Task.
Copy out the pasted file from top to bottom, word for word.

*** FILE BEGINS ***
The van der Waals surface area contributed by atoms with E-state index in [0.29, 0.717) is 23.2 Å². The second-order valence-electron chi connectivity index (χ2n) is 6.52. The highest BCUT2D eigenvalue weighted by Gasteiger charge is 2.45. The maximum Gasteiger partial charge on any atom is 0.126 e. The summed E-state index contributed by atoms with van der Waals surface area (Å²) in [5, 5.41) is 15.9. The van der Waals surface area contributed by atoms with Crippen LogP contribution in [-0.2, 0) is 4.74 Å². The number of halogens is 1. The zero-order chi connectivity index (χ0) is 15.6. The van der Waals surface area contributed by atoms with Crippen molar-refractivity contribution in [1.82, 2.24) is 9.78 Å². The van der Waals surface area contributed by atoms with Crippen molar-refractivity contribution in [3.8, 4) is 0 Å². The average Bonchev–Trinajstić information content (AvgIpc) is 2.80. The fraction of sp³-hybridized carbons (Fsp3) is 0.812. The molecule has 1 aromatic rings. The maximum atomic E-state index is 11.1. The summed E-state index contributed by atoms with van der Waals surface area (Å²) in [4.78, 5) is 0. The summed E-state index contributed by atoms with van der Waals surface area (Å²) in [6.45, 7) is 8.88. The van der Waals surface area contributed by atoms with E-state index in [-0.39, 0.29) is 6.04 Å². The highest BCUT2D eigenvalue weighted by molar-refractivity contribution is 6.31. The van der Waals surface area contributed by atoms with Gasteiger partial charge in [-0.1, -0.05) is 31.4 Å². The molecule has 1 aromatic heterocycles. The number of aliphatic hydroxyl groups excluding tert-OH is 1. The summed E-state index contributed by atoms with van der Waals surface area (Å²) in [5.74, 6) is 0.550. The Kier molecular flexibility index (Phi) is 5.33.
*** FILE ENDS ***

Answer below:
The van der Waals surface area contributed by atoms with E-state index in [0.29, 0.717) is 23.2 Å². The second-order valence-electron chi connectivity index (χ2n) is 6.52. The highest BCUT2D eigenvalue weighted by Gasteiger charge is 2.45. The maximum Gasteiger partial charge on any atom is 0.126 e. The summed E-state index contributed by atoms with van der Waals surface area (Å²) in [5, 5.41) is 15.9. The van der Waals surface area contributed by atoms with Crippen LogP contribution in [-0.2, 0) is 4.74 Å². The number of halogens is 1. The zero-order chi connectivity index (χ0) is 15.6. The van der Waals surface area contributed by atoms with Crippen molar-refractivity contribution in [1.82, 2.24) is 9.78 Å². The van der Waals surface area contributed by atoms with Crippen molar-refractivity contribution in [3.8, 4) is 0 Å². The average Bonchev–Trinajstić information content (AvgIpc) is 2.80. The fraction of sp³-hybridized carbons (Fsp3) is 0.812. The molecule has 1 aromatic rings. The maximum atomic E-state index is 11.1. The summed E-state index contributed by atoms with van der Waals surface area (Å²) in [4.78, 5) is 0. The summed E-state index contributed by atoms with van der Waals surface area (Å²) in [6.45, 7) is 8.88. The van der Waals surface area contributed by atoms with E-state index in [-0.39, 0.29) is 6.04 Å². The highest BCUT2D eigenvalue weighted by molar-refractivity contribution is 6.31. The van der Waals surface area contributed by atoms with Gasteiger partial charge in [-0.1, -0.05) is 31.4 Å². The molecule has 1 aromatic heterocycles. The number of aliphatic hydroxyl groups excluding tert-OH is 1. The summed E-state index contributed by atoms with van der Waals surface area (Å²) in [5.74, 6) is 0.550. The Kier molecular flexibility index (Phi) is 5.33.